A professor from the Australian National University has weighed in on the controversy surrounding Fortescue Metals Group (FMG) and the Yindjibarndi Aboriginal community in Western Australia.
Professor Jon Altman, an expert in native title rights and compensation told WA Today professional advice and support is needed for indigenous communities negotiating with mining companies.
Andrew “Twiggy” Forrest’s company FMG, wants to mine part of the land owned by the Yindjbarndi people, but they say they want more compensation than the $10 million per year being offered for part of their land.
A small breakaway group is in support of FMG’s offer, but Altman told WA Today most of the population would not be educated about the socio-economic impact of mining on their land.
"I believe we are failing indigenous Australians," he said.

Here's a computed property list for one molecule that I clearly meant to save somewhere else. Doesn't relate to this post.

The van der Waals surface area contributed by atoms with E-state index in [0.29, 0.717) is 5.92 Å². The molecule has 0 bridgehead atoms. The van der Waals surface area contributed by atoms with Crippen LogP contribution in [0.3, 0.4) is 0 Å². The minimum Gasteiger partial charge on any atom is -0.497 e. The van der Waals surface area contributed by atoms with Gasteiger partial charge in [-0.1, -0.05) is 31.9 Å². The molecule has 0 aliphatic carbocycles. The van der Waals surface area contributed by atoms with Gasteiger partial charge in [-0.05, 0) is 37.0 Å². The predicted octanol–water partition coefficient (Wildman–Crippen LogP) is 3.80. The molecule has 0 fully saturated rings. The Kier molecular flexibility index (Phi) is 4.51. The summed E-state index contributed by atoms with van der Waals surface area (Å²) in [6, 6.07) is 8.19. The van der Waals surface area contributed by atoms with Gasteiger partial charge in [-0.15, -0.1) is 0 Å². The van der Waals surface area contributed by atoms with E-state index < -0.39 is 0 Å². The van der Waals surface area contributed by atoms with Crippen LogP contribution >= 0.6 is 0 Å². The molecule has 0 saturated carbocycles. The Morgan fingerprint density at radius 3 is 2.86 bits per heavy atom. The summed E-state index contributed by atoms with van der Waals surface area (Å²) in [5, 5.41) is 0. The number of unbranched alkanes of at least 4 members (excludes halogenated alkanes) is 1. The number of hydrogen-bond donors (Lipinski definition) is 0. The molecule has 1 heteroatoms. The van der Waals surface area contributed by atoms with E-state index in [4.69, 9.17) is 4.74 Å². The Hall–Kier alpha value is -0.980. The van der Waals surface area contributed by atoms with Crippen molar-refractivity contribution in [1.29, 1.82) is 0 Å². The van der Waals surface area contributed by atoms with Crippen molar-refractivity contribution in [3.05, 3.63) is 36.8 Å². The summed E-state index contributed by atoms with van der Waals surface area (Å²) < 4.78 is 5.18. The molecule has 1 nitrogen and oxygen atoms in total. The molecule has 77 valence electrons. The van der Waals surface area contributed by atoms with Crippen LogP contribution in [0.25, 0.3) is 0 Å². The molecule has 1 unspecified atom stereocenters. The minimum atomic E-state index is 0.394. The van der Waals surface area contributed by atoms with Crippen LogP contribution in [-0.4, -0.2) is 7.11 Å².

"What is a multi-billionaire company doing negotiating directly with these people? We’re talking about people who are in general, poor and marginalised and often neglected by the state.
"They’re being offered these employment opportunities and income by a corporate giant and they are not in a position, in my view, to make a fully-informed decision.
"They need expert advice and they should not be in positions of direct negotiations."
He said the federal government needs to work on a streamlined approach to the negotiation process for all states.
In the Northern Territory and Queensland there is an intermediary body involved in the negotiations, but in Western Australia indigenous people must negotiate themselves, Altman said.
"This would never happen in the Northern Territory," he said.
"Why should Aboriginal people in the Pilbara have second-class negotiation rights compared to Aboriginal people across the board."
To view the full article in WA Today, click here.
Image: Yindjibarndi Aboriginal Corporation